(i)Financing & Investments

(ii)Human Capital & Capabilities

(iii)Policy & Regulation

(iv)Technology & Infrastructure

(v)Governance


The 10 flagship catalyst projects are anticipated to bring an estimated investment of more than RM 25 billion and create 23,000 job opportunities. Additionally, the 10 flagship catalyst projects are expected to reduce GHG emissions of more than 10,000 Gg CO2 equivalent per year. This is important because the energy sector has been the largest contributor to GHG emissions in Malaysia[1].


To ensure a smooth implementation, the flagship projects will be supported by the Malaysia Energy Literacy Program (MELP) under Tenaga Nasional Berhad (TNB) to educate the public about the energy transition and its challenges. Further, the Ministry of Economy also sets out the detailed modalities for each of the flagship catalyst projects and the respective champions. The modalities are the various pragmatic solutions in need for the energy transition. The modalities for each flagship project are:



Further, the Ministry of Economy has also collaborated with the NRECC to review the existing policies on RE and certain decisions have been made. Firstly, increasing the target for installed RE capacity from 40% in 2035 to 70% by 2050. This is to create more new economic opportunities by attracting multinational companies, particularly RE 100 companies, to invest in Malaysia. Secondly, expanding RE development to promote investment in the RE value chain and to diversify the RE programs. Thirdly, scaling up the installation of solar systems in government buildings. Also, allowing cross-border RE trade through an electricity exchange system.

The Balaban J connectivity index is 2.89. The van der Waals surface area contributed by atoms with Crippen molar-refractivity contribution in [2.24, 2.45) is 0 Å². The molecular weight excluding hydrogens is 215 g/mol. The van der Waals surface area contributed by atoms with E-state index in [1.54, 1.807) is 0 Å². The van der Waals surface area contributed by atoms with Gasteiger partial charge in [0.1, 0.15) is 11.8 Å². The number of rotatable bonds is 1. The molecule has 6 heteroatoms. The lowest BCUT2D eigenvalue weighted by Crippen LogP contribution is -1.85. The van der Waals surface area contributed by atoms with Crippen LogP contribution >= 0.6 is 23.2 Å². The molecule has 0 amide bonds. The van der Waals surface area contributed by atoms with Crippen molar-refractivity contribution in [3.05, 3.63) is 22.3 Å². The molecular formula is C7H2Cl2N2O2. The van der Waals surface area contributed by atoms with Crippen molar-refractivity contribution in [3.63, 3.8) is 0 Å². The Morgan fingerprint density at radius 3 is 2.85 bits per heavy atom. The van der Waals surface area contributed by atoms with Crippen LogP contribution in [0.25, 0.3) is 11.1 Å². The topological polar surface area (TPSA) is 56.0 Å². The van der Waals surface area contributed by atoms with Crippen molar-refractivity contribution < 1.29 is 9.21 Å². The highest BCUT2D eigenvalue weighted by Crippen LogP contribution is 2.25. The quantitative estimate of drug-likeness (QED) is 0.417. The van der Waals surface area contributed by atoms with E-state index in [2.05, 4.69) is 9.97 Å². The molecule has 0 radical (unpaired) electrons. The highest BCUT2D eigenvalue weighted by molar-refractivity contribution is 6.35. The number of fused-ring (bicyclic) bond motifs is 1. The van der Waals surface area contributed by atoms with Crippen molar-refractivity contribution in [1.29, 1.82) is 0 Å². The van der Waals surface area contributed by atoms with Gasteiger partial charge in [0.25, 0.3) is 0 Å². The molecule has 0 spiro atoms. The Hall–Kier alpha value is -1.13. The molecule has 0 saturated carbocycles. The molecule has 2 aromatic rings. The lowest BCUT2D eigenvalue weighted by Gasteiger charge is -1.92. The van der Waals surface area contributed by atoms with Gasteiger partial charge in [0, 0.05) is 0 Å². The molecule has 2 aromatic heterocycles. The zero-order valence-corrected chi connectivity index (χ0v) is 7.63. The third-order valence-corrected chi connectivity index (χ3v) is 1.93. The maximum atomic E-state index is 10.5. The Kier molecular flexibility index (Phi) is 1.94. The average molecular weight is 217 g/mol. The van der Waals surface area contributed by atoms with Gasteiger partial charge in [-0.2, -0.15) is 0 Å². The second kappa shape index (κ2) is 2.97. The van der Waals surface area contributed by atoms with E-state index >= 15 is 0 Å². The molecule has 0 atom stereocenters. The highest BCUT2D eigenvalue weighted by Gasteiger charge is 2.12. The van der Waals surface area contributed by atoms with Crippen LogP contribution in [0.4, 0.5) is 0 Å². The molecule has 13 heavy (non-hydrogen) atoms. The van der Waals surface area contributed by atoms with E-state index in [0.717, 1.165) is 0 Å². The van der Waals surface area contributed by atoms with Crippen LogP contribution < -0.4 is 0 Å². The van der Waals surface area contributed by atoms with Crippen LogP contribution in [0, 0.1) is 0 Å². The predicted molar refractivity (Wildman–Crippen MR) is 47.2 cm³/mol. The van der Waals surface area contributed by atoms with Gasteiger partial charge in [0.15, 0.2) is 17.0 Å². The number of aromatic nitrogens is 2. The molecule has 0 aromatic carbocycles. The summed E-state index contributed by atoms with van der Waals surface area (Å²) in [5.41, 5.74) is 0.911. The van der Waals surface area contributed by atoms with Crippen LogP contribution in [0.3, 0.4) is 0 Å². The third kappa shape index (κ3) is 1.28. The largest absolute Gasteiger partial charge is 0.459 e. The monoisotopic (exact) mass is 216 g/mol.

Conclusion


According to the World Economic Forum’s Energy Transition Index (ETI) 2023, Malaysia is ranked as the best country in Southeast Asia and 35th globally in terms of transition readiness to RE[2]. NETR Part 1 is a welcome approach in which the Ministry of Economy sets out a clear future plan with regard to the energy sector and Malaysia’s green economy. As such, this increases the confidence level among the potential foreign investors as well as the potential local investors, eventually contributing to the growth of Malaysia’s economy as NETR is expected to open up investment opportunities between RM 435 billion and RM 1.85 trillion by 2050.[3]


Adopting the NETR or similar sustainability initiatives within a company may involve legal considerations, especially if the transition requires compliance with new regulations, contracts or environmental standards. As such, it is essential to engage legal professionals to ensure a company's successful adoption of the sustainability initiative as it can help mitigate risks, ensure compliance and provide guidance on how to navigate the complex legal landscape associated with sustainability and energy transition.


[1] Ministry of Natural Resources, Environment and Climate Change, “Malaysia Fourth Biennal Update Report under the United Nations Framework Convention on Climate Change” (https://unfccc.int/sites/default/files/resource/MY%20BUR4_2022.pdf)[2] Muqsit Ashraf and Roberto Bocca, “Fostering Effective Energy Transition 2023 Edition” (https://www3.weforum.org/docs/WEF_Fostering_Effective_Energy_Transition_2023.pdf)[3] The Sun, “NETR could spark up to RM 1.85 tril investment opportunities by 2050” (https://www.thesundaily.my/business/netr-could-spark-up-to-rm185-tril-investment-opportunities-by-2050-HL11292775) 


3 October 2023